'Boom X' written, directed and performed by Rick Miller
Kidoons and Wyrd Productions Present in Association with Crow's Theatre, Theatre Calgary and The 20K Collective
A Voice Choice for Rick Miller’s extraordinary vocal prowess
Rick Miller is one of our finest Canadian theatre storytellers.
‘Boom’ and ‘Boom X’ (which opened May 11 at Crow’s Theatre) remain a testament to the fact he’s Canadian and a fine performer. And he’s ours.
The Boom trilogy is a series of multi-media performances spanning 75 years documenting the politics, music, history, and culture from 1945 – 2020 of three separate time frames. ‘Boom’ (the first) follows the perspective of Miller’s parents. ‘Boom YZ’ (the last) follows the perspective of Miller’s two daughters.
It seems logical ‘Boom X’ comes from the viewpoint of a young Rick Miller, a Gen X-er, and how the culture, music, politics, and history shaped the young man to understand the world around him – through listening, hearing, learning, and taking on a voice to understand better someone else.
Or in the case of ‘Boom X’ over 100 people and their voices. (Side note: actually 200 voices when you consider the 100 he incorporated in the first part).
The production begins where ‘Boom’ left off, at Woodstock in August 1969, and takes the audience all the way to 1995 when the internet began to dominate lives. We travel from the days of disco, the oil crisis, Watergate, the Cold War, video games, punk rock, the (second) British invasion, and more.
The show is part jukebox musical and part historical. But how to define it specifically? Comedy? Drama? Musical? Historical?
Who cares how to define the show? Rick provides a whole lotta creative and intelligent entertainment and that’s the most important thing.
We late Baby Boomers (I was born in 1960) have also been defined by said cultural and historical events of the ‘70s, ‘80s, and ‘90s. That’s why I enjoyed this production tremendously. These are the years of my high school, undergraduate, and early teaching career and the culture of this time influenced me too. ‘Boom X’ allows a re-visit of these historical moments. Some of them are not pleasant – the James Cross kidnapping and Pierre Laporte murder, the murder of the young women from École Polytechnique are only two – but such events are important reminders that tragedy brings us closer.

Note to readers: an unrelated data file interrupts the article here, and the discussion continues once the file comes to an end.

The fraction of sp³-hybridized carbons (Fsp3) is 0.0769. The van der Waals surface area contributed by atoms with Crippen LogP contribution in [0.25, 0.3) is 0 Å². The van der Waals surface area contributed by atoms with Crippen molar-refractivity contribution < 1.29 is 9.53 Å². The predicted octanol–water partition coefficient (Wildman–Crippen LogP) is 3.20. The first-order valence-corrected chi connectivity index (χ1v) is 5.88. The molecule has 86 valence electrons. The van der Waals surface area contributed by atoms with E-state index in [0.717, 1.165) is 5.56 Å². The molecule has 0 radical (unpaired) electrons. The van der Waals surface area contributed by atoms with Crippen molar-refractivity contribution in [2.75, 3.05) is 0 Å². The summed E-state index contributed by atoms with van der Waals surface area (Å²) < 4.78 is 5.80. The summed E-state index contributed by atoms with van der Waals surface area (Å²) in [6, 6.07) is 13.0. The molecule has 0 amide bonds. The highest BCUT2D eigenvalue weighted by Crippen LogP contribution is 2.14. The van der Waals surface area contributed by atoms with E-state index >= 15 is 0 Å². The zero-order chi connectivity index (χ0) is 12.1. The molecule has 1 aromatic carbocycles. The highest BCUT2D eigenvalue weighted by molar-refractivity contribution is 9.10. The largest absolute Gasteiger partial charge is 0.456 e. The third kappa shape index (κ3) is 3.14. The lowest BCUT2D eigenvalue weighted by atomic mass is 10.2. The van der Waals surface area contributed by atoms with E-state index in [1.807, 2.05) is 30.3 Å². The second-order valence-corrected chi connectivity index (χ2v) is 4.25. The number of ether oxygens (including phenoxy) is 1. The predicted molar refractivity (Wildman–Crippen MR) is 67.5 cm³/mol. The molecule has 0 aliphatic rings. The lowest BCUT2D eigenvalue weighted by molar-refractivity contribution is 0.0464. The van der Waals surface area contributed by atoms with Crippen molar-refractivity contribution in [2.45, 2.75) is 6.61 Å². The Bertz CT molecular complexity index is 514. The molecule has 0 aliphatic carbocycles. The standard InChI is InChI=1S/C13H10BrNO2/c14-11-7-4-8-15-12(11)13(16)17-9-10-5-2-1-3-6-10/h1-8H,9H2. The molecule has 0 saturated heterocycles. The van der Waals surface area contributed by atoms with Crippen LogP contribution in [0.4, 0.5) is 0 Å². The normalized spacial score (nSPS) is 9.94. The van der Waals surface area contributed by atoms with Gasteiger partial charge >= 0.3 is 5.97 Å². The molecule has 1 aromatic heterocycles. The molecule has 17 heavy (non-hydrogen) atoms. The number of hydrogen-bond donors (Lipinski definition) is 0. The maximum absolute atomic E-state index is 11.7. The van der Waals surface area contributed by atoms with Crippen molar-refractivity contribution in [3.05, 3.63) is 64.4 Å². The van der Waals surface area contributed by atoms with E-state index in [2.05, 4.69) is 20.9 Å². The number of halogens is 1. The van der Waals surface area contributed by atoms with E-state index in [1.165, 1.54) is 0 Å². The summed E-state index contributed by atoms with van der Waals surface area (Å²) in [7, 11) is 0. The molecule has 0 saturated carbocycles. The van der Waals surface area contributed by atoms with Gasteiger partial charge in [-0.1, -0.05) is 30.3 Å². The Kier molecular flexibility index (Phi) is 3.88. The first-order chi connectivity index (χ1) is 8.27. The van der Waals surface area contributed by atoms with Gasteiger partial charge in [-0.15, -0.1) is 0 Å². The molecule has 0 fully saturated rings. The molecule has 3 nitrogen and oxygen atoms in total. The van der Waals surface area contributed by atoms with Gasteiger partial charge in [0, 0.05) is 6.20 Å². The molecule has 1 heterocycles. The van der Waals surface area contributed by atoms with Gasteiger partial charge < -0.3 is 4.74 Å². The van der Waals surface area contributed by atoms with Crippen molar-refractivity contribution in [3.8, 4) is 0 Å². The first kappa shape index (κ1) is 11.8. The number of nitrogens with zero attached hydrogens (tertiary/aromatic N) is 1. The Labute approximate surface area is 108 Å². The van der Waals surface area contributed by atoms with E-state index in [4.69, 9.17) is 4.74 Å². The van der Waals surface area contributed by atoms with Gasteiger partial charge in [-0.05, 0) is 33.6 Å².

I had tremendous fun on this opening night as did others around me. Seeing the tears in Rick’s eyes (I sat in the third row) and hearing him call this evening extra special for him was a moment I’m glad all of us could share together. ‘Boom X’ marks Rick’s debut at Crow’s. He’s also an east-end Toronto guy where the theatre is located so this is home territory for him and provides even more reason to go see the show.
Along with being a congenial host and emcee of the evening, Miller is also one hell of a fit 53-year-old guy.
I can certainly understand why.
With rapid fast changes in amazing costume selection by Virgine Leclerc, Rick motors at a frenetic, yet controlled pace all handled with sleek movements from stages left and right. Combining immediate on-the-spot voice transitions, Rick segues smoothly from one historical moment to the next. He also provides some terrific humourous sendups of certain songs if he couldn’t get the rights to perform.
The tremendous success of ‘Boom X’ relies heavily on the technical elements compared to ‘Boom’. There are moments when the technology must be immediate for a particular effect. And that happens here. If there were any issues, I didn’t notice them.
Bruno Matte’s lighting is crisply and sharply focused. I particularly liked some of the shadowy effects of the various singers whom Miller voices. Craig Francis’s original illustrations still retain their uniqueness. Of worthy mention as well is the marvelous historical perspective projection work of Nicolas Dostie and Irina Litvinenko. These visuals finely underscore the mood Miller creates in each sequence. The scrim centre stage is positioned perfectly from my vantage point in the audience. The historical taglines move across and are easy to read.
Final Comments: ‘Joyous! Rick Miller is one of our finest Canadian theatre storytellers. Can’t wait for ‘Boom YZ’.
In the meantime, go see ‘Boom X’.
Running time: approximately 100 minutes with one intermission.
‘Boom X’ runs until May 28 in the Guloien Theatre at Crow’s Theatre, 345 Carlaw Avenue, Toronto. For tickets, call the Box Office (647) – 341-7390 or crowstheatre.com.
‘Boom X’ Written, Directed, and Performed by Rick Miller
Stage Manager: Craig Francis
Lighting Designer: Bruno Matte
Costume Designer: Virginie Leclerc
Technical Director/Associate Lighting Designer: Aidan Ware
Video and Projection Co-Designers: Nicolas Dostie and Irina Litvinenko